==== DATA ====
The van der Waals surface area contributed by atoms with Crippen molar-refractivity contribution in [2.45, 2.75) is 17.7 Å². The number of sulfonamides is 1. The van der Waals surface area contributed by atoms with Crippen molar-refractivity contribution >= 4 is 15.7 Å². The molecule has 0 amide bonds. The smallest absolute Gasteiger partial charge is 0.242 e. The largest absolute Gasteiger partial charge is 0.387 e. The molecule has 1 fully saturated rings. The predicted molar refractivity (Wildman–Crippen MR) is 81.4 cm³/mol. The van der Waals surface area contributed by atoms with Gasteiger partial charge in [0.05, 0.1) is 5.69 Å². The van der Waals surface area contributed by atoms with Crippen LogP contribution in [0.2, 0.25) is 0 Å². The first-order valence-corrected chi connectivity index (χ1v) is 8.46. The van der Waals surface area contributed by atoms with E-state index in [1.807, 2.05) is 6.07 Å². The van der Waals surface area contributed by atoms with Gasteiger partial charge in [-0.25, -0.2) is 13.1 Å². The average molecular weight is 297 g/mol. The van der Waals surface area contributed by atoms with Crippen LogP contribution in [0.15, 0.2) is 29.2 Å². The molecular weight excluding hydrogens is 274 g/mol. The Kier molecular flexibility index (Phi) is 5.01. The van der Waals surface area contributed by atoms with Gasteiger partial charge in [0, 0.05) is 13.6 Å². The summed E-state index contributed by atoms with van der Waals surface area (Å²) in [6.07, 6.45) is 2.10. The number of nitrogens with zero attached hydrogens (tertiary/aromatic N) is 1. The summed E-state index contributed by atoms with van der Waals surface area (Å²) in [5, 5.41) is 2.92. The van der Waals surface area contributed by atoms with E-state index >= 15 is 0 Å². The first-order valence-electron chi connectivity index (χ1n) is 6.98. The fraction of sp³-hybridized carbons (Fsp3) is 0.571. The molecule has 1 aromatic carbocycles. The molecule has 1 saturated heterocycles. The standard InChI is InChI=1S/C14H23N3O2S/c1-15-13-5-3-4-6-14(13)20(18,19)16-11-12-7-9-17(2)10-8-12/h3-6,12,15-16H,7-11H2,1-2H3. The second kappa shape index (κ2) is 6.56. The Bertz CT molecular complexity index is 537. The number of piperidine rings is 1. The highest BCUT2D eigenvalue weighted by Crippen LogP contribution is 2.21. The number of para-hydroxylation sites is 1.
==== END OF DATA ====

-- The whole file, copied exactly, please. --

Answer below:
The van der Waals surface area contributed by atoms with Crippen molar-refractivity contribution in [2.45, 2.75) is 17.7 Å². The number of sulfonamides is 1. The van der Waals surface area contributed by atoms with Crippen molar-refractivity contribution >= 4 is 15.7 Å². The molecule has 0 amide bonds. The smallest absolute Gasteiger partial charge is 0.242 e. The largest absolute Gasteiger partial charge is 0.387 e. The molecule has 1 fully saturated rings. The predicted molar refractivity (Wildman–Crippen MR) is 81.4 cm³/mol. The van der Waals surface area contributed by atoms with Gasteiger partial charge in [0.05, 0.1) is 5.69 Å². The van der Waals surface area contributed by atoms with Crippen LogP contribution in [0.2, 0.25) is 0 Å². The first-order valence-corrected chi connectivity index (χ1v) is 8.46. The van der Waals surface area contributed by atoms with E-state index in [1.807, 2.05) is 6.07 Å². The van der Waals surface area contributed by atoms with Gasteiger partial charge in [-0.25, -0.2) is 13.1 Å². The average molecular weight is 297 g/mol. The van der Waals surface area contributed by atoms with Crippen LogP contribution in [0.15, 0.2) is 29.2 Å². The molecular weight excluding hydrogens is 274 g/mol. The Kier molecular flexibility index (Phi) is 5.01. The van der Waals surface area contributed by atoms with Gasteiger partial charge in [0, 0.05) is 13.6 Å². The summed E-state index contributed by atoms with van der Waals surface area (Å²) in [6.07, 6.45) is 2.10. The number of nitrogens with zero attached hydrogens (tertiary/aromatic N) is 1. The summed E-state index contributed by atoms with van der Waals surface area (Å²) in [5, 5.41) is 2.92. The van der Waals surface area contributed by atoms with E-state index >= 15 is 0 Å². The first-order valence-electron chi connectivity index (χ1n) is 6.98. The fraction of sp³-hybridized carbons (Fsp3) is 0.571. The molecule has 1 aromatic carbocycles. The molecule has 1 saturated heterocycles. The standard InChI is InChI=1S/C14H23N3O2S/c1-15-13-5-3-4-6-14(13)20(18,19)16-11-12-7-9-17(2)10-8-12/h3-6,12,15-16H,7-11H2,1-2H3. The second kappa shape index (κ2) is 6.56. The Bertz CT molecular complexity index is 537. The number of piperidine rings is 1. The highest BCUT2D eigenvalue weighted by Crippen LogP contribution is 2.21. The number of para-hydroxylation sites is 1.